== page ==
Yesterday, Sen. Karen Carter Peterson, a Democrat representing Louisiana's District 5, blocked a bill that would have allowed people sentenced as children to life in prison without the possibility of parole—essentially death without execution—to become eligible for parole after serving 30 years behind bars and meeting certain other requirements. Why would a democratic senator let the clock run out on a bill that sailed through the Louisiana House (82-3) with bipartisan support and would likely have seen a similar vote in the Senate? Petty politics, of course.
According to Julia O'Donoghue of the Times-Picayune, Peterson actively blocked the juvenile-parole bill as retribution for House members failing to vote on a construction budget bill that was backed by the Senate. Now a vote on the measure, House Bill 264, will have to wait indefinitely, as the regular legislative session has run out.
HB 264, sponsored by Representative Sherman Mack (R-Livingston), would have made Louisiana compliant with two recent U.S. Supreme Court cases. In 2012, the Court ruled in Miller v. Alabama that mandatory life without the possibility of parole sentences for juveniles were unconstitutional. Earlier this year, the Court ruled in Montgomery v. Louisiana that the Miller case should be applied retroactively to minors sentenced before 2012.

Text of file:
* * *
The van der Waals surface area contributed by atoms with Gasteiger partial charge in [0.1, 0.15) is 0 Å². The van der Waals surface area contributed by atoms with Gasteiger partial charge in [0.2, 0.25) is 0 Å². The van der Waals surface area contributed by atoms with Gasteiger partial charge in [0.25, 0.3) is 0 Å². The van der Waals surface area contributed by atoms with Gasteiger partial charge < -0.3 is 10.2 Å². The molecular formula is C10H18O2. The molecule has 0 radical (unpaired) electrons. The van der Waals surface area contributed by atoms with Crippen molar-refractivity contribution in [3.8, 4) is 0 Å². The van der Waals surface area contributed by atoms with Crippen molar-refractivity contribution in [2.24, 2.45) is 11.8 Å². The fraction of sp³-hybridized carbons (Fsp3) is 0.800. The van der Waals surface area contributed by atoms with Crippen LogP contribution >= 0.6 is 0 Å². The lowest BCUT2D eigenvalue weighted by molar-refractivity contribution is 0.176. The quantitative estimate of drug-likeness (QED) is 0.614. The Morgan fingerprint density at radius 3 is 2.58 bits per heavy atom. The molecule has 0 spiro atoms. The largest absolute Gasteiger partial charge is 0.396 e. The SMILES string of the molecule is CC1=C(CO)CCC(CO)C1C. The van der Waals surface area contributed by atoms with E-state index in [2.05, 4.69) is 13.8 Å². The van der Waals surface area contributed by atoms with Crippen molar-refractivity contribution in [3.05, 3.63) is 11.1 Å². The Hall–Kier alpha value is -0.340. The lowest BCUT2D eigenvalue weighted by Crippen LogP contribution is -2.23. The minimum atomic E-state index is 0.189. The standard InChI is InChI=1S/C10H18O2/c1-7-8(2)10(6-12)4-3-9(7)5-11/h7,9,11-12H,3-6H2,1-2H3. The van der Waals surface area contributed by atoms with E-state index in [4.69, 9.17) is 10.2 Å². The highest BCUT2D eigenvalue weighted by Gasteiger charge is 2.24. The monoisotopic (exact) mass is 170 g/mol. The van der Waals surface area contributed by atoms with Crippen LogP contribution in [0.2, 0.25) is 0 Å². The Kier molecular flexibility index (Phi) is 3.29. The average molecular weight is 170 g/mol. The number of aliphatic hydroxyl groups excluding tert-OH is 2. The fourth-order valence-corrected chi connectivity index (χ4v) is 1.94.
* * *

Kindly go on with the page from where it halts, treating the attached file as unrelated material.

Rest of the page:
It's estimated that approximately 300 inmates could have been eligible for parole through the passage of the Louisiana bill. That means there are currently 300 inmates who were essentially sentenced to die in prison for crimes they committed when they were kids—something the U.S. Supreme Court has determined to be a form of "cruel and unusual" punishment. But because of Peterson's petty politics, they'll have to keep waiting for relief until a bill is passed and signed by Governor Edwards. Perhaps that will happen if a special session is called, perhaps they'll have to wait until next year.
According to Ben Cohen, of counsel for the Promise of Justice Initiative, Peterson's actions will result in a wave of new litigation because Louisiana still is not compliant with the recent Supreme Court decisions. This litigation will come with additional costs and uncertainty.
Cohen wrote in an email, "I think the idea that this will be fixed some day in the future, either by the state courts, the United States Supreme Court, or at next year's legislative session—it derives from the perverse view that people serving an unconstitutional sentence of life without parole at Angola, should be happy with whatever they get, should accept a second class justice. When I think about the people I know serving that sentence, that unconstitutional sentence, each day is an injustice. And today, I think Senator Peterson is responsible for that."
It's times like these where it's important to remember that being awful on criminal-justice issues can be a bipartisan issue, too.
This post has been updated since publication.